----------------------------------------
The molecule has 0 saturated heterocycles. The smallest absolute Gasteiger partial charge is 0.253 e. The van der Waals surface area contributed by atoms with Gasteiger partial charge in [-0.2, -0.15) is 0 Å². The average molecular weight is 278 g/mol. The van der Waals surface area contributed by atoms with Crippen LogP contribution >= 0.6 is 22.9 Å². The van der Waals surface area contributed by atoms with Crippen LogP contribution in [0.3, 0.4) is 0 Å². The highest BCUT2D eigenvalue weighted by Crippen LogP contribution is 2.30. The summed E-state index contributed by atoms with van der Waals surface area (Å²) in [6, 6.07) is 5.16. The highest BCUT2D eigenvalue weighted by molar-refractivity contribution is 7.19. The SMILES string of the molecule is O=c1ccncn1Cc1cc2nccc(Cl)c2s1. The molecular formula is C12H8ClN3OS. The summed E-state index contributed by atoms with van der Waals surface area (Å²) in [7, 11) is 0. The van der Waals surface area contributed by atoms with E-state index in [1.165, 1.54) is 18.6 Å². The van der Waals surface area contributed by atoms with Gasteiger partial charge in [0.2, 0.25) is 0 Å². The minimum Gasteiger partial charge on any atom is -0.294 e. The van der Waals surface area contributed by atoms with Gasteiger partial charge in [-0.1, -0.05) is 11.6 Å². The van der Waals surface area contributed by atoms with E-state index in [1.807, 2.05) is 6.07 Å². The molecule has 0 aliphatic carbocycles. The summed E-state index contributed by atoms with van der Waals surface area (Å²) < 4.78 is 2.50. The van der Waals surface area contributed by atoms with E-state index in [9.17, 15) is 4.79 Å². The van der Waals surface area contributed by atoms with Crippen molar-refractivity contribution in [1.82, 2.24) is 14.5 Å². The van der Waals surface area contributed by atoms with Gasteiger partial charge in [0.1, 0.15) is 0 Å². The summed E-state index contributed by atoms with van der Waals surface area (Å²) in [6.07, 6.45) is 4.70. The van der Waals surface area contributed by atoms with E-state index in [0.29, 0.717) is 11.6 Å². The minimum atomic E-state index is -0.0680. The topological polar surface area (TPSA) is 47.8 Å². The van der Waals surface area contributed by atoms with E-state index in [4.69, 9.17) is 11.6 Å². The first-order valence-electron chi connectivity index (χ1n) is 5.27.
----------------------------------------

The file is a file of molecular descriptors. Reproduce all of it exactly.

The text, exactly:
The molecule has 0 saturated heterocycles. The smallest absolute Gasteiger partial charge is 0.253 e. The van der Waals surface area contributed by atoms with Gasteiger partial charge in [-0.2, -0.15) is 0 Å². The average molecular weight is 278 g/mol. The van der Waals surface area contributed by atoms with Crippen LogP contribution >= 0.6 is 22.9 Å². The van der Waals surface area contributed by atoms with Crippen LogP contribution in [0.3, 0.4) is 0 Å². The highest BCUT2D eigenvalue weighted by Crippen LogP contribution is 2.30. The summed E-state index contributed by atoms with van der Waals surface area (Å²) in [6, 6.07) is 5.16. The highest BCUT2D eigenvalue weighted by molar-refractivity contribution is 7.19. The SMILES string of the molecule is O=c1ccncn1Cc1cc2nccc(Cl)c2s1. The molecular formula is C12H8ClN3OS. The summed E-state index contributed by atoms with van der Waals surface area (Å²) in [7, 11) is 0. The van der Waals surface area contributed by atoms with E-state index in [1.165, 1.54) is 18.6 Å². The van der Waals surface area contributed by atoms with Gasteiger partial charge in [0.2, 0.25) is 0 Å². The minimum Gasteiger partial charge on any atom is -0.294 e. The van der Waals surface area contributed by atoms with Gasteiger partial charge in [-0.1, -0.05) is 11.6 Å². The van der Waals surface area contributed by atoms with E-state index in [1.807, 2.05) is 6.07 Å². The molecule has 0 aliphatic carbocycles. The summed E-state index contributed by atoms with van der Waals surface area (Å²) < 4.78 is 2.50. The van der Waals surface area contributed by atoms with E-state index in [9.17, 15) is 4.79 Å². The van der Waals surface area contributed by atoms with Crippen molar-refractivity contribution in [1.82, 2.24) is 14.5 Å². The van der Waals surface area contributed by atoms with Gasteiger partial charge in [0.1, 0.15) is 0 Å². The summed E-state index contributed by atoms with van der Waals surface area (Å²) in [6.07, 6.45) is 4.70. The van der Waals surface area contributed by atoms with E-state index in [0.29, 0.717) is 11.6 Å². The minimum atomic E-state index is -0.0680. The topological polar surface area (TPSA) is 47.8 Å². The van der Waals surface area contributed by atoms with E-state index in [4.69, 9.17) is 11.6 Å². The first-order valence-electron chi connectivity index (χ1n) is 5.27.